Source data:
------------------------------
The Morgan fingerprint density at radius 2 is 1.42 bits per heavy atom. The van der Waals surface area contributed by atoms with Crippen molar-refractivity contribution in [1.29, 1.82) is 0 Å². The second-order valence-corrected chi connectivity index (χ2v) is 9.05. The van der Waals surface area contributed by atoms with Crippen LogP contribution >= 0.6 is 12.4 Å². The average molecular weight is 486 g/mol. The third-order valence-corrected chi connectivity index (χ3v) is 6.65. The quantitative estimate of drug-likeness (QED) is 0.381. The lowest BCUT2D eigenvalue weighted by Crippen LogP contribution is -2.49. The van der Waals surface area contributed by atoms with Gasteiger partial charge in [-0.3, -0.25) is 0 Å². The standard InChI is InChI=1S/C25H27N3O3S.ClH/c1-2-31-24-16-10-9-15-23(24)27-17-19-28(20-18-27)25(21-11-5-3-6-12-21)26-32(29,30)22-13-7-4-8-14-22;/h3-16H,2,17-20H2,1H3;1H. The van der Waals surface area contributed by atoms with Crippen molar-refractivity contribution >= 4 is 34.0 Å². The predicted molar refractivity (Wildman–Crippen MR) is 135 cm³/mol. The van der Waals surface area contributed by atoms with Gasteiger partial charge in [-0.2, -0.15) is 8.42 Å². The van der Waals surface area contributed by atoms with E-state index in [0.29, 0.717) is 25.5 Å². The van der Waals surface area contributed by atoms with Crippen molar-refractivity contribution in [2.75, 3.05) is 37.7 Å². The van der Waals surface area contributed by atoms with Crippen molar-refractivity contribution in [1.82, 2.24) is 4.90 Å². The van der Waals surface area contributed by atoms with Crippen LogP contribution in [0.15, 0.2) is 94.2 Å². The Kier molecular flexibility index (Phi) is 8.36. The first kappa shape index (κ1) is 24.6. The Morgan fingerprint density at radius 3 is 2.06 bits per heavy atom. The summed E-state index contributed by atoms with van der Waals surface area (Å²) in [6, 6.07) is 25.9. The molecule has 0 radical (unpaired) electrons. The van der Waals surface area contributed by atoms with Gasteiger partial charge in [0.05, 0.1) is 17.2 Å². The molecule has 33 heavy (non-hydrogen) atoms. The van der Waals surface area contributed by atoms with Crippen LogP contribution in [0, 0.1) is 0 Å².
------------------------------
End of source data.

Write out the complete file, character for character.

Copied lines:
The Morgan fingerprint density at radius 2 is 1.42 bits per heavy atom. The van der Waals surface area contributed by atoms with Crippen molar-refractivity contribution in [1.29, 1.82) is 0 Å². The second-order valence-corrected chi connectivity index (χ2v) is 9.05. The van der Waals surface area contributed by atoms with Crippen LogP contribution >= 0.6 is 12.4 Å². The average molecular weight is 486 g/mol. The third-order valence-corrected chi connectivity index (χ3v) is 6.65. The quantitative estimate of drug-likeness (QED) is 0.381. The lowest BCUT2D eigenvalue weighted by Crippen LogP contribution is -2.49. The van der Waals surface area contributed by atoms with Gasteiger partial charge in [-0.3, -0.25) is 0 Å². The standard InChI is InChI=1S/C25H27N3O3S.ClH/c1-2-31-24-16-10-9-15-23(24)27-17-19-28(20-18-27)25(21-11-5-3-6-12-21)26-32(29,30)22-13-7-4-8-14-22;/h3-16H,2,17-20H2,1H3;1H. The van der Waals surface area contributed by atoms with Crippen molar-refractivity contribution >= 4 is 34.0 Å². The predicted molar refractivity (Wildman–Crippen MR) is 135 cm³/mol. The van der Waals surface area contributed by atoms with Gasteiger partial charge in [-0.2, -0.15) is 8.42 Å². The van der Waals surface area contributed by atoms with E-state index in [0.29, 0.717) is 25.5 Å². The van der Waals surface area contributed by atoms with Crippen molar-refractivity contribution in [2.75, 3.05) is 37.7 Å². The van der Waals surface area contributed by atoms with Crippen molar-refractivity contribution in [1.82, 2.24) is 4.90 Å². The van der Waals surface area contributed by atoms with Crippen LogP contribution in [0.15, 0.2) is 94.2 Å². The Kier molecular flexibility index (Phi) is 8.36. The first kappa shape index (κ1) is 24.6. The Morgan fingerprint density at radius 3 is 2.06 bits per heavy atom. The summed E-state index contributed by atoms with van der Waals surface area (Å²) in [6, 6.07) is 25.9. The molecule has 0 radical (unpaired) electrons. The van der Waals surface area contributed by atoms with Gasteiger partial charge in [0.05, 0.1) is 17.2 Å². The molecule has 33 heavy (non-hydrogen) atoms. The van der Waals surface area contributed by atoms with Crippen LogP contribution in [0, 0.1) is 0 Å².